Secret US spy program snoops on citizens' smartphones with aeroplanes, claims report

Devices called 'dirtboxes' mimic mobile phone towers to locate mobiles

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The Independent Tech

American law enforcement is reportedly using spy planes equipped with military-grade snooping technology to hoover up information from millions of smartphones in the US.

A report from the Wall Street Journal (£) claims that Cessna aeroplanes equipped with “dirtboxes” are being used to mimic mobile phone towers, helping the US Marshals Service track criminals while recording innocent citizens’ data.

The project began operation in 2007 and is operating from five metropolitan airports in the US. Between them the planes have a flying range covering the majority of the US population, says the WSJ citing “sources familiar with the programme”.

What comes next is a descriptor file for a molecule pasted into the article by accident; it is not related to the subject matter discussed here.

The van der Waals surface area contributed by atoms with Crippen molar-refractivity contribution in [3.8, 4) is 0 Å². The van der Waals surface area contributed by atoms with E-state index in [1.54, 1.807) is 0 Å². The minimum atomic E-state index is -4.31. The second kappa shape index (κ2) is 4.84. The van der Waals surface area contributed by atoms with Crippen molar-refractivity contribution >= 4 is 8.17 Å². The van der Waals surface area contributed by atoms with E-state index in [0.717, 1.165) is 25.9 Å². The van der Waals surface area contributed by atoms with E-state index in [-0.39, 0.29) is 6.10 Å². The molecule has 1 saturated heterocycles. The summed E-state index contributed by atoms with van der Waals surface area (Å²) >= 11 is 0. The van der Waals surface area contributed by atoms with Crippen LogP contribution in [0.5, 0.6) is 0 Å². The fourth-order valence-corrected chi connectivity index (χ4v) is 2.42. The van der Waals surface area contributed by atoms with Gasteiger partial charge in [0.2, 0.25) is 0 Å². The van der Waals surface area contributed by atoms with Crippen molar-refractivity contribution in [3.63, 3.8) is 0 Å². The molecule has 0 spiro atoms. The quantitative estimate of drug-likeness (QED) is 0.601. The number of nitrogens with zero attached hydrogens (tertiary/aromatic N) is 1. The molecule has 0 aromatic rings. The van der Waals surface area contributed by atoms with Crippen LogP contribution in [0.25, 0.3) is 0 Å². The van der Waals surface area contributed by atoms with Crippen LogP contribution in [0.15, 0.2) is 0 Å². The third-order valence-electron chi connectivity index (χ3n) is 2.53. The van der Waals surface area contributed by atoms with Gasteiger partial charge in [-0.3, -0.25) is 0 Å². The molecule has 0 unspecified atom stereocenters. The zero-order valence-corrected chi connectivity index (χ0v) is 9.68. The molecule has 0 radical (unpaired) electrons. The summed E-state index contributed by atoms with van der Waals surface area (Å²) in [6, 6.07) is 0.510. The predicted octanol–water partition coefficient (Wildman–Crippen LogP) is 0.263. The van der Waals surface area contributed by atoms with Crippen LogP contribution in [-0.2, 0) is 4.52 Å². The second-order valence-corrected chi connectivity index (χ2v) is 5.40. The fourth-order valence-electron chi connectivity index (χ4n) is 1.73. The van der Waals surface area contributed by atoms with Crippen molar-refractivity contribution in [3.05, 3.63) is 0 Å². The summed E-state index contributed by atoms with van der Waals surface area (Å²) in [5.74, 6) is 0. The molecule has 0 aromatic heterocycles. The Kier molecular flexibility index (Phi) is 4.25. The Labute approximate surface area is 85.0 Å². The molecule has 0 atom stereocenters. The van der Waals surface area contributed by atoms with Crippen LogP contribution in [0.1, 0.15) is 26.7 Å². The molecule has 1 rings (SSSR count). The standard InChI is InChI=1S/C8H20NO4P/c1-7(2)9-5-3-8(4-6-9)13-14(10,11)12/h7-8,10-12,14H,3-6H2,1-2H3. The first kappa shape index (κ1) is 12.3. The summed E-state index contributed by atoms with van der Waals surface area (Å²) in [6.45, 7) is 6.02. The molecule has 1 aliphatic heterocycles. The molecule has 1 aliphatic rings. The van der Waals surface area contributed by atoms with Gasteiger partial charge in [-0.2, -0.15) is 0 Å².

The US Justice Department has neither confirmed nor denied the existence of the program, though the technology being used is similar to known method called stingray.

Both stingray devices and “dirtboxes” use off-the-shelf components to collect mobiles’ International Mobile Subscriber Identity (IMSI), an identifying code unique to each device. They can be used to track individuals’ movements via their mobiles but work indiscriminately, hovering up information from a general area.

A number of different US agencies including the FBI, Drug Enforcement Agency, Secret Service, Army, Navy and Marshals are known to use stingrays, and security experts say that these capabilities have "become, for better or worse, globalised and democratised."